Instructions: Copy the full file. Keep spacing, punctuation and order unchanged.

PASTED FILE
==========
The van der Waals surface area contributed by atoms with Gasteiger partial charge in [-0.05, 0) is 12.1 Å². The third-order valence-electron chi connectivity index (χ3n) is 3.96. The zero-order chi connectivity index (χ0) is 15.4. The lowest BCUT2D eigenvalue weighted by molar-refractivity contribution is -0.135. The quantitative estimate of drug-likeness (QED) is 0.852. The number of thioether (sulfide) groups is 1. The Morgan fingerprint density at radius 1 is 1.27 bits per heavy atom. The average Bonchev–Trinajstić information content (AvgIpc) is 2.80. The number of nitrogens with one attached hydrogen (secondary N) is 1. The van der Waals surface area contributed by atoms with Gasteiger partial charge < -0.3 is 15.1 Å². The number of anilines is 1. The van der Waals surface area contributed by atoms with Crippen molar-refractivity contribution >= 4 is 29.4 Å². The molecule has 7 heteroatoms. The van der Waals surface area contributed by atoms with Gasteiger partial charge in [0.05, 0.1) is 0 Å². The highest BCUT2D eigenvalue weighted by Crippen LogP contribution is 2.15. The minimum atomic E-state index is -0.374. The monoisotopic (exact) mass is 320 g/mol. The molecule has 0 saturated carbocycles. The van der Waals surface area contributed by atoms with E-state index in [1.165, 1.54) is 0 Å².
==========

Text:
The van der Waals surface area contributed by atoms with Gasteiger partial charge in [-0.05, 0) is 12.1 Å². The third-order valence-electron chi connectivity index (χ3n) is 3.96. The zero-order chi connectivity index (χ0) is 15.4. The lowest BCUT2D eigenvalue weighted by molar-refractivity contribution is -0.135. The quantitative estimate of drug-likeness (QED) is 0.852. The number of thioether (sulfide) groups is 1. The Morgan fingerprint density at radius 1 is 1.27 bits per heavy atom. The average Bonchev–Trinajstić information content (AvgIpc) is 2.80. The number of nitrogens with one attached hydrogen (secondary N) is 1. The van der Waals surface area contributed by atoms with Gasteiger partial charge < -0.3 is 15.1 Å². The number of anilines is 1. The van der Waals surface area contributed by atoms with Crippen molar-refractivity contribution >= 4 is 29.4 Å². The molecule has 7 heteroatoms. The van der Waals surface area contributed by atoms with Gasteiger partial charge in [0.05, 0.1) is 0 Å². The highest BCUT2D eigenvalue weighted by Crippen LogP contribution is 2.15. The minimum atomic E-state index is -0.374. The monoisotopic (exact) mass is 320 g/mol. The molecule has 0 saturated carbocycles. The van der Waals surface area contributed by atoms with E-state index in [1.165, 1.54) is 0 Å².